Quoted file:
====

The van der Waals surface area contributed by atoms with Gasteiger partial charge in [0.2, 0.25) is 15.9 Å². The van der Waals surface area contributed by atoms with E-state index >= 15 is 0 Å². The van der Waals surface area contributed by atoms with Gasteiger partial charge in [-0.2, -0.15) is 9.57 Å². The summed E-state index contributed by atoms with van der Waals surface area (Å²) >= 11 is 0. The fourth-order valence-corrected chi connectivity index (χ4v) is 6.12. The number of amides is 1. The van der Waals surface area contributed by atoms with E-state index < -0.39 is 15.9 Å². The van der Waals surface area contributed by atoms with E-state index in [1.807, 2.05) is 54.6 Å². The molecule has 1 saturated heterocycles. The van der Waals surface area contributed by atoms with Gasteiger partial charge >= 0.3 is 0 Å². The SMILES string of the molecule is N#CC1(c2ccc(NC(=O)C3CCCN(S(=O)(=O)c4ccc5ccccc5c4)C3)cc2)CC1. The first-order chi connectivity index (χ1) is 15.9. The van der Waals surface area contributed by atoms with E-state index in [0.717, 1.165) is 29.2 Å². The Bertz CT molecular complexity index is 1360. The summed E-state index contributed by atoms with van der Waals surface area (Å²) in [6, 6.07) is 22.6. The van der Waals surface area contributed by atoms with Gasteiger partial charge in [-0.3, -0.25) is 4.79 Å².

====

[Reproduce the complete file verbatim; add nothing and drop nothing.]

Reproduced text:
The van der Waals surface area contributed by atoms with Gasteiger partial charge in [0.2, 0.25) is 15.9 Å². The van der Waals surface area contributed by atoms with E-state index >= 15 is 0 Å². The van der Waals surface area contributed by atoms with Gasteiger partial charge in [-0.2, -0.15) is 9.57 Å². The summed E-state index contributed by atoms with van der Waals surface area (Å²) >= 11 is 0. The fourth-order valence-corrected chi connectivity index (χ4v) is 6.12. The number of amides is 1. The van der Waals surface area contributed by atoms with E-state index < -0.39 is 15.9 Å². The van der Waals surface area contributed by atoms with E-state index in [1.807, 2.05) is 54.6 Å². The molecule has 1 saturated heterocycles. The van der Waals surface area contributed by atoms with Gasteiger partial charge >= 0.3 is 0 Å². The SMILES string of the molecule is N#CC1(c2ccc(NC(=O)C3CCCN(S(=O)(=O)c4ccc5ccccc5c4)C3)cc2)CC1. The first-order chi connectivity index (χ1) is 15.9. The van der Waals surface area contributed by atoms with E-state index in [0.717, 1.165) is 29.2 Å². The Bertz CT molecular complexity index is 1360. The summed E-state index contributed by atoms with van der Waals surface area (Å²) in [6, 6.07) is 22.6. The van der Waals surface area contributed by atoms with Gasteiger partial charge in [-0.3, -0.25) is 4.79 Å².